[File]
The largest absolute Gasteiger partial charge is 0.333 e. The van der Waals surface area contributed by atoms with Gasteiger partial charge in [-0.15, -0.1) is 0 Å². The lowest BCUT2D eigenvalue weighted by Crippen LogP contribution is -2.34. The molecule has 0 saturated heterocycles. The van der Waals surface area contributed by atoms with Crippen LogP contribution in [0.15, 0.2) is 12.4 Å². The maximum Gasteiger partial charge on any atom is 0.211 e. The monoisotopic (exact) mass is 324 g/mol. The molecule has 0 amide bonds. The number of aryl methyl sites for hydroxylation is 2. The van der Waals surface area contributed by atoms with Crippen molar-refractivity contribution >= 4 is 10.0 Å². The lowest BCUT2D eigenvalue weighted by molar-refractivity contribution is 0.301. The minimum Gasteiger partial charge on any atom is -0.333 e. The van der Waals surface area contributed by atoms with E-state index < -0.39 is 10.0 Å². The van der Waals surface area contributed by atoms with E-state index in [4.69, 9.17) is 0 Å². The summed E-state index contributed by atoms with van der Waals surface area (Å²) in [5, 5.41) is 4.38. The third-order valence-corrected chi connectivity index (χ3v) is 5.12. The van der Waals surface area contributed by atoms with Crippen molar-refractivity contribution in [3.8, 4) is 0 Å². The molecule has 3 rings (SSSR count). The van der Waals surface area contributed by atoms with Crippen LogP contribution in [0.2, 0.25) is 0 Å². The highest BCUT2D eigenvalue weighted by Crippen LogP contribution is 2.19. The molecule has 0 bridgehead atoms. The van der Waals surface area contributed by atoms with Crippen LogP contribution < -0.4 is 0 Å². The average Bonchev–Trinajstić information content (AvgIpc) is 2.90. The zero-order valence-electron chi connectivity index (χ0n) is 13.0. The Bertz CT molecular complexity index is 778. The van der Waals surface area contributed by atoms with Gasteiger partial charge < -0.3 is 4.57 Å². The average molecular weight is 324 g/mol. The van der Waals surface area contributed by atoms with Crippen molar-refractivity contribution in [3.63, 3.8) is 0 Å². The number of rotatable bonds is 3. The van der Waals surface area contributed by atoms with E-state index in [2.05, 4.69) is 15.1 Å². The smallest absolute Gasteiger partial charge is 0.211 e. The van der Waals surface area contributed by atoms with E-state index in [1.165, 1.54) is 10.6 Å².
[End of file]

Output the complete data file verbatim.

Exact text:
The largest absolute Gasteiger partial charge is 0.333 e. The van der Waals surface area contributed by atoms with Gasteiger partial charge in [-0.15, -0.1) is 0 Å². The lowest BCUT2D eigenvalue weighted by Crippen LogP contribution is -2.34. The molecule has 0 saturated heterocycles. The van der Waals surface area contributed by atoms with Crippen LogP contribution in [0.15, 0.2) is 12.4 Å². The maximum Gasteiger partial charge on any atom is 0.211 e. The monoisotopic (exact) mass is 324 g/mol. The molecule has 0 amide bonds. The number of aryl methyl sites for hydroxylation is 2. The van der Waals surface area contributed by atoms with Crippen molar-refractivity contribution >= 4 is 10.0 Å². The lowest BCUT2D eigenvalue weighted by molar-refractivity contribution is 0.301. The minimum Gasteiger partial charge on any atom is -0.333 e. The van der Waals surface area contributed by atoms with E-state index < -0.39 is 10.0 Å². The van der Waals surface area contributed by atoms with E-state index in [4.69, 9.17) is 0 Å². The summed E-state index contributed by atoms with van der Waals surface area (Å²) in [5, 5.41) is 4.38. The third-order valence-corrected chi connectivity index (χ3v) is 5.12. The van der Waals surface area contributed by atoms with Crippen molar-refractivity contribution in [3.8, 4) is 0 Å². The molecule has 3 rings (SSSR count). The van der Waals surface area contributed by atoms with Crippen LogP contribution in [0.2, 0.25) is 0 Å². The highest BCUT2D eigenvalue weighted by Crippen LogP contribution is 2.19. The molecule has 0 bridgehead atoms. The van der Waals surface area contributed by atoms with Crippen LogP contribution < -0.4 is 0 Å². The average Bonchev–Trinajstić information content (AvgIpc) is 2.90. The zero-order valence-electron chi connectivity index (χ0n) is 13.0. The Bertz CT molecular complexity index is 778. The van der Waals surface area contributed by atoms with Gasteiger partial charge < -0.3 is 4.57 Å². The average molecular weight is 324 g/mol. The van der Waals surface area contributed by atoms with Crippen molar-refractivity contribution in [3.63, 3.8) is 0 Å². The number of rotatable bonds is 3. The van der Waals surface area contributed by atoms with E-state index in [2.05, 4.69) is 15.1 Å². The smallest absolute Gasteiger partial charge is 0.211 e. The van der Waals surface area contributed by atoms with E-state index in [1.165, 1.54) is 10.6 Å².